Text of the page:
Visioning as taught by Ari Weinzweig and Zingerman’s
It was at Zingerman’s in Ann Arbor when we were introduced to the practice of visioning. Ari Weinzweig, Co-Founding Partner of Zingerman’s, has written, spoken, and educated others about how to create a vision for themselves over the years. Not just a theoretical notion, Ari has shown over and over the power visioning can have on a person or an organization. In fact, Ari established this practice at the heart of Zingerman’s culture.
Visioning changed Ari’s life and altered the course of Zingerman’s. He opened Zingerman’s Delicatessen with partner Paul Saginaw in 1982 with two employees. Today, Zingerman’s is a nationally recognized food icon, with over ten businesses, 750 employees and over $55 million in annual revenue.
The ways in which Ari and his team crafted his organization have become models others in various industries desire to emulate. He shares these teachings in his books (A Lapsed Anarchist’s Approach to Building a Great Business (Part 1), Being a Better Leader (Part 2), Managing Ourselves (Part 3) and the newly-released Part 4, The Power of Beliefs in Business), public speaking opportunities, and through teachings at ZingTrain, the organizational and corporate training arm of Zingerman’s business.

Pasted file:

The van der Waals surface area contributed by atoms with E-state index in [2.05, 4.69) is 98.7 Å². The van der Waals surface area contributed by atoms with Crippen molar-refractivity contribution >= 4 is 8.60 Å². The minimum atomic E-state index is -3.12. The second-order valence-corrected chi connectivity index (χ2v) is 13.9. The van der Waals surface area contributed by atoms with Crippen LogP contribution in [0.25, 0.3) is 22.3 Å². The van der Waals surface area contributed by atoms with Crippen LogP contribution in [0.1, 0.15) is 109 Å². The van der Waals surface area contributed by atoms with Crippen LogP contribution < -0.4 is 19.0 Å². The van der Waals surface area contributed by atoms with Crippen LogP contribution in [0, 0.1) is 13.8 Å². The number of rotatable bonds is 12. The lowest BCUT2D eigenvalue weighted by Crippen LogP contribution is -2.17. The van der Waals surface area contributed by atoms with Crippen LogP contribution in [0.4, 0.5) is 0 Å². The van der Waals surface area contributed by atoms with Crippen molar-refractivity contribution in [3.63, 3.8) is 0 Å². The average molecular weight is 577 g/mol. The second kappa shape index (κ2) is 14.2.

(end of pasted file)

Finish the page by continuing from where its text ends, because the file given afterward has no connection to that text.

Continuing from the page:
Visioning is one of these practices. Visioning is a description of the future as if you are already there. It’s when you get to success in a particular point in time and you describe what that success will feel like, be like, sound like. The practice sets more than just a goal: it frames time so that it becomes an investment into what we want to create. It helps to curtail our tendencies to be in a constant state of reaction and ensures we are acting with intention. In short, visioning helps us to position time as a source of positivity, abundance, and beauty.
Co-visioning with Paul Jones
Paul Jones is a native of Grand Rapids, and a retiree of Steelcase, after 37 years of service. Throughout his career, Paul was known for the way he inspired his co-workers and direct reports to think in terms of creating a purpose for their lives and work. Always with an intention to help people see the potential opportunities around them, he and his wife, Diane, sponsor a monthly speaker series at University of Michigan’s Center for Positive Organizations, where guests learn how to apply positive business practices in their lives and professions.